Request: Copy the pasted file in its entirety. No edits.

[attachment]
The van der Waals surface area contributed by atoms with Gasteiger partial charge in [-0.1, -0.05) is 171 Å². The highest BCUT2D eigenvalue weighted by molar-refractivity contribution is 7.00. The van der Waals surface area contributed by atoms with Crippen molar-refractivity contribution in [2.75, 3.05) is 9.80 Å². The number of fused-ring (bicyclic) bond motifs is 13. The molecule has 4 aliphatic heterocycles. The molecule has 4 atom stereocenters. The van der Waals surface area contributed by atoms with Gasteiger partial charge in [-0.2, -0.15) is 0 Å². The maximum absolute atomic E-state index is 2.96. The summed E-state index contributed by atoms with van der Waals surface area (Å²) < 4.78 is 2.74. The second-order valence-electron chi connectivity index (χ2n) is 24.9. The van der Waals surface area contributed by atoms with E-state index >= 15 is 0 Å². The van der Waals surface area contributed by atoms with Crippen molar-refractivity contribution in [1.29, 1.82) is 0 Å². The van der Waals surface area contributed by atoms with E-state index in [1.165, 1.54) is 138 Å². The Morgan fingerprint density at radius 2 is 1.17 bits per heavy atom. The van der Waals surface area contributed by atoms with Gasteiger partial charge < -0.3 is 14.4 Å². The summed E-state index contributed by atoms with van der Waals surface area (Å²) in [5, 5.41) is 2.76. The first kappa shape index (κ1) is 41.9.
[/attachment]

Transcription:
The van der Waals surface area contributed by atoms with Gasteiger partial charge in [-0.1, -0.05) is 171 Å². The highest BCUT2D eigenvalue weighted by molar-refractivity contribution is 7.00. The van der Waals surface area contributed by atoms with Crippen molar-refractivity contribution in [2.75, 3.05) is 9.80 Å². The number of fused-ring (bicyclic) bond motifs is 13. The molecule has 4 aliphatic heterocycles. The molecule has 4 atom stereocenters. The van der Waals surface area contributed by atoms with Gasteiger partial charge in [-0.2, -0.15) is 0 Å². The maximum absolute atomic E-state index is 2.96. The summed E-state index contributed by atoms with van der Waals surface area (Å²) < 4.78 is 2.74. The second-order valence-electron chi connectivity index (χ2n) is 24.9. The van der Waals surface area contributed by atoms with E-state index >= 15 is 0 Å². The van der Waals surface area contributed by atoms with Crippen molar-refractivity contribution in [1.29, 1.82) is 0 Å². The van der Waals surface area contributed by atoms with E-state index in [1.165, 1.54) is 138 Å². The Morgan fingerprint density at radius 2 is 1.17 bits per heavy atom. The van der Waals surface area contributed by atoms with Gasteiger partial charge < -0.3 is 14.4 Å². The summed E-state index contributed by atoms with van der Waals surface area (Å²) in [5, 5.41) is 2.76. The first kappa shape index (κ1) is 41.9.